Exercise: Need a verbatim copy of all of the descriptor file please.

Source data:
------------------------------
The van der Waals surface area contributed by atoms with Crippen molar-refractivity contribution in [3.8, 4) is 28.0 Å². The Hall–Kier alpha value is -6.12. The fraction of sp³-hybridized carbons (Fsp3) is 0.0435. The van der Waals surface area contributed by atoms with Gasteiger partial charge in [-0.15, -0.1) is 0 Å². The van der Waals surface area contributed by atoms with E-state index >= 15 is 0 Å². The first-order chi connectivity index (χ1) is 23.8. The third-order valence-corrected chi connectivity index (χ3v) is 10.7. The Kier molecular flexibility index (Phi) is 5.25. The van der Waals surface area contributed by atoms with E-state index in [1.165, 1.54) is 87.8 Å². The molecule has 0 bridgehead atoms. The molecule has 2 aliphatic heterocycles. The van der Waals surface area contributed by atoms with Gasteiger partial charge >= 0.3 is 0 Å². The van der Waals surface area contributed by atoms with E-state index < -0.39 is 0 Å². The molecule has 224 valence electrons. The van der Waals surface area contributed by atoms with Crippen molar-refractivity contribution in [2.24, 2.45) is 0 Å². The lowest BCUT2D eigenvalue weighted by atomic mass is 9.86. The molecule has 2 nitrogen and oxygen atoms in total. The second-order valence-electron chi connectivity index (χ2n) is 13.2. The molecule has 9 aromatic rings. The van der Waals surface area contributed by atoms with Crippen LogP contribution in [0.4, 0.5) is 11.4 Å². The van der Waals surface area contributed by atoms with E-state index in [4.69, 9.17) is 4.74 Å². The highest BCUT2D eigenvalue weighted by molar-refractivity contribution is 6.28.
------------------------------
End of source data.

The van der Waals surface area contributed by atoms with Crippen molar-refractivity contribution in [3.8, 4) is 28.0 Å². The Hall–Kier alpha value is -6.12. The fraction of sp³-hybridized carbons (Fsp3) is 0.0435. The van der Waals surface area contributed by atoms with Gasteiger partial charge in [-0.15, -0.1) is 0 Å². The van der Waals surface area contributed by atoms with E-state index >= 15 is 0 Å². The first-order chi connectivity index (χ1) is 23.8. The third-order valence-corrected chi connectivity index (χ3v) is 10.7. The Kier molecular flexibility index (Phi) is 5.25. The van der Waals surface area contributed by atoms with E-state index in [1.165, 1.54) is 87.8 Å². The molecule has 0 bridgehead atoms. The molecule has 2 aliphatic heterocycles. The van der Waals surface area contributed by atoms with Gasteiger partial charge >= 0.3 is 0 Å². The van der Waals surface area contributed by atoms with E-state index < -0.39 is 0 Å². The molecule has 224 valence electrons. The van der Waals surface area contributed by atoms with Crippen molar-refractivity contribution in [2.24, 2.45) is 0 Å². The lowest BCUT2D eigenvalue weighted by atomic mass is 9.86. The molecule has 2 nitrogen and oxygen atoms in total. The second-order valence-electron chi connectivity index (χ2n) is 13.2. The molecule has 9 aromatic rings. The van der Waals surface area contributed by atoms with Crippen LogP contribution in [0.4, 0.5) is 11.4 Å². The van der Waals surface area contributed by atoms with E-state index in [4.69, 9.17) is 4.74 Å². The highest BCUT2D eigenvalue weighted by molar-refractivity contribution is 6.28.